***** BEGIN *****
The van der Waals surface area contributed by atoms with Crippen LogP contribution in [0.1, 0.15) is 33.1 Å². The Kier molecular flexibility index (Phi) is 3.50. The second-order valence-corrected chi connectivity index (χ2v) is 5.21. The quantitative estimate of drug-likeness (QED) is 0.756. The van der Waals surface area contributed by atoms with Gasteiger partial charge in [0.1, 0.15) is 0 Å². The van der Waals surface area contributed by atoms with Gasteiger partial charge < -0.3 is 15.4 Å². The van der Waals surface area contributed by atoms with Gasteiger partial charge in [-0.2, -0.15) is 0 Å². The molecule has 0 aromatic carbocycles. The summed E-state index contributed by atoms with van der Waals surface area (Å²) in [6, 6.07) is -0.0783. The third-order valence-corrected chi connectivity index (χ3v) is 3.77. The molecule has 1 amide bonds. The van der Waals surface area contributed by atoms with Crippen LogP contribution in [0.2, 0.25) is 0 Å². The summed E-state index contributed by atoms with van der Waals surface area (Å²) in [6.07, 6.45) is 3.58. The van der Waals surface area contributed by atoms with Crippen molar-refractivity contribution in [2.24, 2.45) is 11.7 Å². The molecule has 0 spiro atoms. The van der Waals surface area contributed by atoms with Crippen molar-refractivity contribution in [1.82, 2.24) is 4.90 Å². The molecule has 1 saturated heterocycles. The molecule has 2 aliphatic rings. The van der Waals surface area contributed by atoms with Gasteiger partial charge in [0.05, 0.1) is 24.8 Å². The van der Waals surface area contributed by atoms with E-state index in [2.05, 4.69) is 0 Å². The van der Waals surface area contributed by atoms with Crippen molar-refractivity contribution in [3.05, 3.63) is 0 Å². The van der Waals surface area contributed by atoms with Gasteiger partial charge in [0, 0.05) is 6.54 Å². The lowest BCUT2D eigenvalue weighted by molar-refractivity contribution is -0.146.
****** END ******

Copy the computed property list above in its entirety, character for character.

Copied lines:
The van der Waals surface area contributed by atoms with Crippen LogP contribution in [0.1, 0.15) is 33.1 Å². The Kier molecular flexibility index (Phi) is 3.50. The second-order valence-corrected chi connectivity index (χ2v) is 5.21. The quantitative estimate of drug-likeness (QED) is 0.756. The van der Waals surface area contributed by atoms with Gasteiger partial charge in [0.1, 0.15) is 0 Å². The van der Waals surface area contributed by atoms with Gasteiger partial charge < -0.3 is 15.4 Å². The van der Waals surface area contributed by atoms with Gasteiger partial charge in [-0.2, -0.15) is 0 Å². The molecule has 0 aromatic carbocycles. The summed E-state index contributed by atoms with van der Waals surface area (Å²) in [6, 6.07) is -0.0783. The third-order valence-corrected chi connectivity index (χ3v) is 3.77. The molecule has 1 amide bonds. The van der Waals surface area contributed by atoms with Crippen LogP contribution in [0.2, 0.25) is 0 Å². The summed E-state index contributed by atoms with van der Waals surface area (Å²) in [6.07, 6.45) is 3.58. The van der Waals surface area contributed by atoms with Crippen molar-refractivity contribution in [2.24, 2.45) is 11.7 Å². The molecule has 0 spiro atoms. The van der Waals surface area contributed by atoms with Crippen molar-refractivity contribution in [1.82, 2.24) is 4.90 Å². The molecule has 1 saturated heterocycles. The molecule has 2 aliphatic rings. The van der Waals surface area contributed by atoms with Gasteiger partial charge in [0.05, 0.1) is 24.8 Å². The van der Waals surface area contributed by atoms with E-state index in [2.05, 4.69) is 0 Å². The van der Waals surface area contributed by atoms with Crippen molar-refractivity contribution in [3.05, 3.63) is 0 Å². The van der Waals surface area contributed by atoms with Gasteiger partial charge in [0, 0.05) is 6.54 Å². The lowest BCUT2D eigenvalue weighted by molar-refractivity contribution is -0.146.